This 1950s California ranch is the perfect mix of classic Midcentury furnishings and modern architecture and is ready for resale.
“The scale of ‘30s and ’40 furniture is good in this house and it’s the style that was meant to be in here.”

When homeowner David Izenman purchased his eighth house in 12 years (part 1), it was a mess, with a ‘70s kitchen and multiple layers of remodels (part 2). But it also had hidden gems underneath all those years of modifications, the perfect leverage for any future resale.

Although the hair salon Izenman designed in the garage is a contemporary aesthetic, the rest of the home looks like it was a blast to furnish. A Coronado sofa and chair from the ’40s were bought at Pasadena’s Rose Bowl swap meet, as well as a $100 western-inspired side table with brass nail heads. Other armchairs, including an early ’50s rocker were picked up at garage sales and reupholstered. The swap meet coffee table is part of an old Swedish trunk, and a blond buffet has definite Heywood-Wakefield tendencies.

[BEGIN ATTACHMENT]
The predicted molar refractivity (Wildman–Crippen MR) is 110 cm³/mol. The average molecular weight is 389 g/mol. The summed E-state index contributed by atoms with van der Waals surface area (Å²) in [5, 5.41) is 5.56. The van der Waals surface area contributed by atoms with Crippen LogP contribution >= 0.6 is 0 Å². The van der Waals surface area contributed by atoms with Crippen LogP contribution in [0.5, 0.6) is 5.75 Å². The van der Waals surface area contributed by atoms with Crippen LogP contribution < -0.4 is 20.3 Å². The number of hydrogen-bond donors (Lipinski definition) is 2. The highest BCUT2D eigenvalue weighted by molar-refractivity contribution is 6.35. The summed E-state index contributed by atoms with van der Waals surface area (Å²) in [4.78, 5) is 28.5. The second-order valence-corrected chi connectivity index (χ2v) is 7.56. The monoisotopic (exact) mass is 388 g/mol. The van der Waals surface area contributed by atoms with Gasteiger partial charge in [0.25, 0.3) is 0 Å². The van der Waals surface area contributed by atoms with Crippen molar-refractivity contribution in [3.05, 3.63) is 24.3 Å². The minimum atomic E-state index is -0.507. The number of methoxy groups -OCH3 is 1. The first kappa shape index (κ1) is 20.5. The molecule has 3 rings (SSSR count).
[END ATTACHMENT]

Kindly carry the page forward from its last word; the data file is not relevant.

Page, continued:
An Art Deco table and chest and Murano glass boudoir lamps have been stirred into the mix, along with oversize Hollywood movie posters. Izenman says he loves the colors and design. “For years I have been surrounded by sterile white sheets, towels and walls; now I want color.” Over the dining table is a wagon wheel chandelier dating from 1938, and in the kitchen, Bauerware, vintage thermoses and what he calls “Mexicana” line the cabinet tops. A restored slot machine is a nod to those Vegas family vacations, and the living room fireplace wall holds steer horns, Arts and Crafts Roseville pottery, western-themed oils and prints, and an iron crucifix, which “is an anomaly since I’m a good Jewish boy, but I like it because it gives the house a mission look. The scale of ‘30s and ’40 furniture is good in this house and it’s the style that was meant to be in here,” he adds.

Not one to play it safe, Izenman is still pragmatic enough to think about resale. “Bottom line is, what a buyer wouldn’t get in square footage in this house, they’d get in charm,” he says. “Dianne Keaton’s latest house in Architectural Digest was a combination of Spanish and Craftsman, and I loved the way it looks. Things like that inspire me to do what I like and not worry if people are going to like it. Clients have walked into my house, and when they see the raw, sandblasted wood and the unpainted brick, they say, ‘I can’t wait to see what you’re going to do with it,’ ” he says with a grin. “I tell people I feel like Gene Autry living here but I look more like Andy Devine.”